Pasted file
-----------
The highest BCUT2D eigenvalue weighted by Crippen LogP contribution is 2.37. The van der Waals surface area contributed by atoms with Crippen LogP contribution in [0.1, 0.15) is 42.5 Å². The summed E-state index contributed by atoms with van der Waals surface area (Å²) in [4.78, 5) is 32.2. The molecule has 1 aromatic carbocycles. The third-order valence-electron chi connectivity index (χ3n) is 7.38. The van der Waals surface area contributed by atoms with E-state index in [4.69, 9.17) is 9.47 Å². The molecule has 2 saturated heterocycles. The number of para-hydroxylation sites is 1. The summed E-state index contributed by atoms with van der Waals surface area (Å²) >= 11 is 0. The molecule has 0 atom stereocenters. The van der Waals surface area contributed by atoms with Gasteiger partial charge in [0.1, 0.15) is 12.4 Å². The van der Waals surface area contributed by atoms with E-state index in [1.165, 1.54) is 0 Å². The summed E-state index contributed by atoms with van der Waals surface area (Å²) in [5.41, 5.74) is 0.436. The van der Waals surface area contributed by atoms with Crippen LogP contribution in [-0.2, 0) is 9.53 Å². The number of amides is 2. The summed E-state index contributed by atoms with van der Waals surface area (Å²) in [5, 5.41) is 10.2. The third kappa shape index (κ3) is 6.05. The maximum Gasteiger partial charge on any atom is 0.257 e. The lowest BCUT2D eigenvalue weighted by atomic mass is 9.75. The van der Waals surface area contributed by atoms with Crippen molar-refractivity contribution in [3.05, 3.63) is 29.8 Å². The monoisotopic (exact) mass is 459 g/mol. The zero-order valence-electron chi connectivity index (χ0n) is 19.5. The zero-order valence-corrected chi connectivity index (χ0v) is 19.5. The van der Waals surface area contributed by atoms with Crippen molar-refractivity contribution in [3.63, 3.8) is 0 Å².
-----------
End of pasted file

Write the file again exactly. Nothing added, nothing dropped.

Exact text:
The highest BCUT2D eigenvalue weighted by Crippen LogP contribution is 2.37. The van der Waals surface area contributed by atoms with Crippen LogP contribution in [0.1, 0.15) is 42.5 Å². The summed E-state index contributed by atoms with van der Waals surface area (Å²) in [4.78, 5) is 32.2. The molecule has 1 aromatic carbocycles. The third-order valence-electron chi connectivity index (χ3n) is 7.38. The van der Waals surface area contributed by atoms with E-state index in [4.69, 9.17) is 9.47 Å². The molecule has 2 saturated heterocycles. The number of para-hydroxylation sites is 1. The summed E-state index contributed by atoms with van der Waals surface area (Å²) >= 11 is 0. The molecule has 0 atom stereocenters. The van der Waals surface area contributed by atoms with Gasteiger partial charge in [0.1, 0.15) is 12.4 Å². The van der Waals surface area contributed by atoms with E-state index in [1.165, 1.54) is 0 Å². The summed E-state index contributed by atoms with van der Waals surface area (Å²) in [5.41, 5.74) is 0.436. The van der Waals surface area contributed by atoms with Crippen LogP contribution in [-0.2, 0) is 9.53 Å². The number of amides is 2. The summed E-state index contributed by atoms with van der Waals surface area (Å²) in [5, 5.41) is 10.2. The third kappa shape index (κ3) is 6.05. The maximum Gasteiger partial charge on any atom is 0.257 e. The lowest BCUT2D eigenvalue weighted by atomic mass is 9.75. The van der Waals surface area contributed by atoms with Crippen molar-refractivity contribution in [3.05, 3.63) is 29.8 Å². The monoisotopic (exact) mass is 459 g/mol. The zero-order valence-electron chi connectivity index (χ0n) is 19.5. The zero-order valence-corrected chi connectivity index (χ0v) is 19.5. The van der Waals surface area contributed by atoms with Crippen molar-refractivity contribution in [3.63, 3.8) is 0 Å².